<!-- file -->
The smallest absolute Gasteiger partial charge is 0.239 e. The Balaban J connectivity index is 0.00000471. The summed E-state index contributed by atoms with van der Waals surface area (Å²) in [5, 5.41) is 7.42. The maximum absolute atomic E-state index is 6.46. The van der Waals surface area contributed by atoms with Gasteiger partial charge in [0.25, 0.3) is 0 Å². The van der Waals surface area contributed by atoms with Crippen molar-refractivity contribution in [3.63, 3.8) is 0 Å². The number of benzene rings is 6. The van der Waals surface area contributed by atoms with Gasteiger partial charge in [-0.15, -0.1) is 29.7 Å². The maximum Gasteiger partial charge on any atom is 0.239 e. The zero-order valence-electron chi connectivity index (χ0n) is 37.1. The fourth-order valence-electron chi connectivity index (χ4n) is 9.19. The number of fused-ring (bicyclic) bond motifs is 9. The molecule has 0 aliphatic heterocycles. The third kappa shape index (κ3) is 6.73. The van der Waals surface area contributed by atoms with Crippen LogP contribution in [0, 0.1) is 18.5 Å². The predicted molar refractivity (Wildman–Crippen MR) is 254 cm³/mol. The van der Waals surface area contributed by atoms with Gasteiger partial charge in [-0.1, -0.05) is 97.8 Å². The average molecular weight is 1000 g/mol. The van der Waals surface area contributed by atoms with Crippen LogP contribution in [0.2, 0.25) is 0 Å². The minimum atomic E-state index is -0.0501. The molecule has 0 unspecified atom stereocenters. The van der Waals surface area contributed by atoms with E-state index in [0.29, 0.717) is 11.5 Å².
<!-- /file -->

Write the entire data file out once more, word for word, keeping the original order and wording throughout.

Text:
The smallest absolute Gasteiger partial charge is 0.239 e. The Balaban J connectivity index is 0.00000471. The summed E-state index contributed by atoms with van der Waals surface area (Å²) in [5, 5.41) is 7.42. The maximum absolute atomic E-state index is 6.46. The van der Waals surface area contributed by atoms with Gasteiger partial charge in [0.25, 0.3) is 0 Å². The van der Waals surface area contributed by atoms with Crippen molar-refractivity contribution in [3.63, 3.8) is 0 Å². The number of benzene rings is 6. The van der Waals surface area contributed by atoms with Gasteiger partial charge in [-0.15, -0.1) is 29.7 Å². The maximum Gasteiger partial charge on any atom is 0.239 e. The zero-order valence-electron chi connectivity index (χ0n) is 37.1. The fourth-order valence-electron chi connectivity index (χ4n) is 9.19. The number of fused-ring (bicyclic) bond motifs is 9. The molecule has 0 aliphatic heterocycles. The third kappa shape index (κ3) is 6.73. The van der Waals surface area contributed by atoms with Crippen LogP contribution in [0, 0.1) is 18.5 Å². The predicted molar refractivity (Wildman–Crippen MR) is 254 cm³/mol. The van der Waals surface area contributed by atoms with Gasteiger partial charge in [-0.1, -0.05) is 97.8 Å². The average molecular weight is 1000 g/mol. The van der Waals surface area contributed by atoms with Crippen LogP contribution in [0.2, 0.25) is 0 Å². The minimum atomic E-state index is -0.0501. The molecule has 0 unspecified atom stereocenters. The van der Waals surface area contributed by atoms with E-state index in [0.29, 0.717) is 11.5 Å².